In a Foreword to this very substantial book Michael Ffinch says that G.K. Chesterton ‘was above all things a great champion of Liberty’. He goes on: ‘This being so, it has often come as a surprise that in religion Chesterton should have moved away from the Liberal Unitarianism of his childhood towards Catholicism ... Yet Chesterton knew that it was only by loving and serving God through his Church that perfect freedom may be found, so it was inevitable that in the cause of Liberty he also became a defender of the Faith ... The understanding of this seeming paradox must be the chief concern of any biography of Chesterton, for the expounding of it was the chief concern of his life.’ On the following page Mr Ffinch tells of being admitted by Miss Dorothy Collins, Chesterton’s literary executor, to archival material so rich that he ‘remained happily stranded in the attic for twelve hours a day for several weeks’. ‘As each chest, trunk, suitcase or box revealed its treasures in the form of letters, articles, drawings and notebooks (in one box I found some thirty notebooks), I felt as if I had discovered Ben Gunn’s gold. In a suitcase there were many of the characters and scenery from Chesterton’s Toy Theatre ... in another the early drafts of his great book, The Everlasting Man; while in a drawer I found more personal things: Chesterton’s passport, his pen, his spectacles, a Papal Medal, and his rosary.’ One may be edified, I suppose, by the Papal Medal and the rosary while at the same time feeling that early drafts of Chesterton’s most important work of Christian apologetics are likely to be of more substantial interest. Mr Ffinch, however, has nothing further to say about them, and what he seems chiefly to have carried off from amid Ben Gunn’s gold are numerous scraps of mediocre verse. And of just this, as it happens, some readers will recall quite enough in Maisie Ward’s earlier biography of Chesterton, published in 1944.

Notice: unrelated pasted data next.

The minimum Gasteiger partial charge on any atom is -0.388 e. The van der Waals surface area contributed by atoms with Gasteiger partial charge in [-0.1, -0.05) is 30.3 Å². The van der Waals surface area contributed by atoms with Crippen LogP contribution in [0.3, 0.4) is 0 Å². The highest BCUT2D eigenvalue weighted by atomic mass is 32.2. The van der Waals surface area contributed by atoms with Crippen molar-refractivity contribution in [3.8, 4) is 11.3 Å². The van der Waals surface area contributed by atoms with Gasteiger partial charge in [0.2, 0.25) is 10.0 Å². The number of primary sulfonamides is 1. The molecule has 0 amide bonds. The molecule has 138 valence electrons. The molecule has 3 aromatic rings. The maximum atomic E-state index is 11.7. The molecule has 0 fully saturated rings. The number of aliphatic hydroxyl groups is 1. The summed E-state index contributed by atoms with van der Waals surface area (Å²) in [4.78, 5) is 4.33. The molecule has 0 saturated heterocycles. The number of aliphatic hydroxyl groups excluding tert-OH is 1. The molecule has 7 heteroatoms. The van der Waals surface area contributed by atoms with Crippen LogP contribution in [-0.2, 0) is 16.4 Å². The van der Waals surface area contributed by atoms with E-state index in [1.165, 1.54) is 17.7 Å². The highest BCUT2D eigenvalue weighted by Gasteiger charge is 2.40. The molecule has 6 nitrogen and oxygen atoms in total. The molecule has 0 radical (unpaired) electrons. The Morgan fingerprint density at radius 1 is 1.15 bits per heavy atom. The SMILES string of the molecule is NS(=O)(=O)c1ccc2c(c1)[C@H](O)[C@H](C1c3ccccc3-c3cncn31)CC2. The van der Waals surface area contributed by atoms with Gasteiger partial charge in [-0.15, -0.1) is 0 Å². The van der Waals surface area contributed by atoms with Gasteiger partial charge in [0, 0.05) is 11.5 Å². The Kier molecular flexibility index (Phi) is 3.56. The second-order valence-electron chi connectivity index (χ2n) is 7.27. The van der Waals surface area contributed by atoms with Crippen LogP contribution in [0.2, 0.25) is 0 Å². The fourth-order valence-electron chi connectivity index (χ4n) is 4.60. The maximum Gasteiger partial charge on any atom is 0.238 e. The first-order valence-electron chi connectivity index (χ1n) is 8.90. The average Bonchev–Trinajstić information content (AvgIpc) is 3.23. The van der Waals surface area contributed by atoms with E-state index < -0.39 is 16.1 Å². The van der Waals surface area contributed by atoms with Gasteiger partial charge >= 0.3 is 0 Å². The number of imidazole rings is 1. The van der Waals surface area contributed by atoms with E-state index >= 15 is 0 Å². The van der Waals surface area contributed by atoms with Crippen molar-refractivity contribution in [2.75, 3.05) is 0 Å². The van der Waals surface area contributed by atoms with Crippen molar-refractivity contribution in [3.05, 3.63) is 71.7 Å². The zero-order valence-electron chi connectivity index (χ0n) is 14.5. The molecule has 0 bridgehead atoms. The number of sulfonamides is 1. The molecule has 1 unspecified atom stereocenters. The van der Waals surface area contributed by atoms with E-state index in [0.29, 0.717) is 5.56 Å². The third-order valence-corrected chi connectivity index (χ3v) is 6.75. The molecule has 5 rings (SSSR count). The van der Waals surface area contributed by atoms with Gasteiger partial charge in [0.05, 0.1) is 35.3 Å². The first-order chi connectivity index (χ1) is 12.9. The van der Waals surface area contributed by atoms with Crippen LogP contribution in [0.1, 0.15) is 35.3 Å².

A student of the craft of biography might find an interest in comparing these two books. The earlier is by a near-contemporary of Chesterton’s who got quickly off the mark. In no time she was holding lengthy conversations with Maurice Baring, H.G. Wells and Bernard Shaw; interviewing Hilaire Belloc at King’s Land; visiting – she records – ‘ “Father Brown” among his Yorkshire moors’; going to Paris to see one old friend of Chesterton’s and to Indiana to see others; even contriving to gather together Chesterton’s boyhood companions of the Junior Debating Club at St Paul’s School.
These Boswellian advantages Mr Ffinch does not, of course, share. Here and there a few people who knew Chesterton survive, but his early intimates and his eminent contemporaries are all dead. In the 1980s, however, it ought to be easier than in the 1940s to place the man in the context of his time, to estimate his stature and analyse his techniques as a writer, and to conform to those standards of reference and annotation which have spread steadily from academic to general publication. In this last – and doubtless minor – regard Mr Ffinch doesn’t do too well. The first long description of Chesterton in his book is attributed simply to ‘one who saw him in Fleet Street in the early 1900s’; and on the following page somebody equally anonymous acclaims the ‘World-Famous Literary Genius, G.K. Chesterton, the World renowned Essayist, Dramatist, Romancist, Poet, Brilliant Epigrammist, Wit, Phrase-maker, the Inspiring Philosopher whose ideas attract, fascinate, impress – make people think’. Being left to conjecture the identity of this eulogist, I hazard that he is a jokey G.K.C. At the back of his book Mr Ffinch sometimes provides a source and sometimes does not: this on no distinguishable plan. One needn’t be a scholar to find such inconsistency exacerbating.